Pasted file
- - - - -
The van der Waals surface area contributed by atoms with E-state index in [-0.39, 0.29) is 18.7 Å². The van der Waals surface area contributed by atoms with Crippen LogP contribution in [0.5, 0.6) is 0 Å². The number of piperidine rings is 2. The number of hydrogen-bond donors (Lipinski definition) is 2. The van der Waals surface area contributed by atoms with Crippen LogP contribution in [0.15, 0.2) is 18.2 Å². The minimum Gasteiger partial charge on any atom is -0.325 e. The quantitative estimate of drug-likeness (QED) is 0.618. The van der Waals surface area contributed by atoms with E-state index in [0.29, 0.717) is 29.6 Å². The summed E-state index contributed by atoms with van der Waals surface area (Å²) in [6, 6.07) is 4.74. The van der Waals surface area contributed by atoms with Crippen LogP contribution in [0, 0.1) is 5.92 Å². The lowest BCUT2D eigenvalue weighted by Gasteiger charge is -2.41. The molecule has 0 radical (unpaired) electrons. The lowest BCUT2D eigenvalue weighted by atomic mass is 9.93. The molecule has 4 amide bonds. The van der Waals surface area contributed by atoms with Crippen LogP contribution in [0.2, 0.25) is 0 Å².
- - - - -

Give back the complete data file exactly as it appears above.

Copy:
The van der Waals surface area contributed by atoms with E-state index in [-0.39, 0.29) is 18.7 Å². The van der Waals surface area contributed by atoms with Crippen LogP contribution in [0.5, 0.6) is 0 Å². The number of piperidine rings is 2. The number of hydrogen-bond donors (Lipinski definition) is 2. The van der Waals surface area contributed by atoms with Crippen LogP contribution in [0.15, 0.2) is 18.2 Å². The minimum Gasteiger partial charge on any atom is -0.325 e. The quantitative estimate of drug-likeness (QED) is 0.618. The van der Waals surface area contributed by atoms with E-state index in [0.29, 0.717) is 29.6 Å². The summed E-state index contributed by atoms with van der Waals surface area (Å²) in [6, 6.07) is 4.74. The van der Waals surface area contributed by atoms with Crippen LogP contribution in [0, 0.1) is 5.92 Å². The lowest BCUT2D eigenvalue weighted by Gasteiger charge is -2.41. The molecule has 0 radical (unpaired) electrons. The lowest BCUT2D eigenvalue weighted by atomic mass is 9.93. The molecule has 4 amide bonds. The van der Waals surface area contributed by atoms with Crippen LogP contribution in [0.2, 0.25) is 0 Å².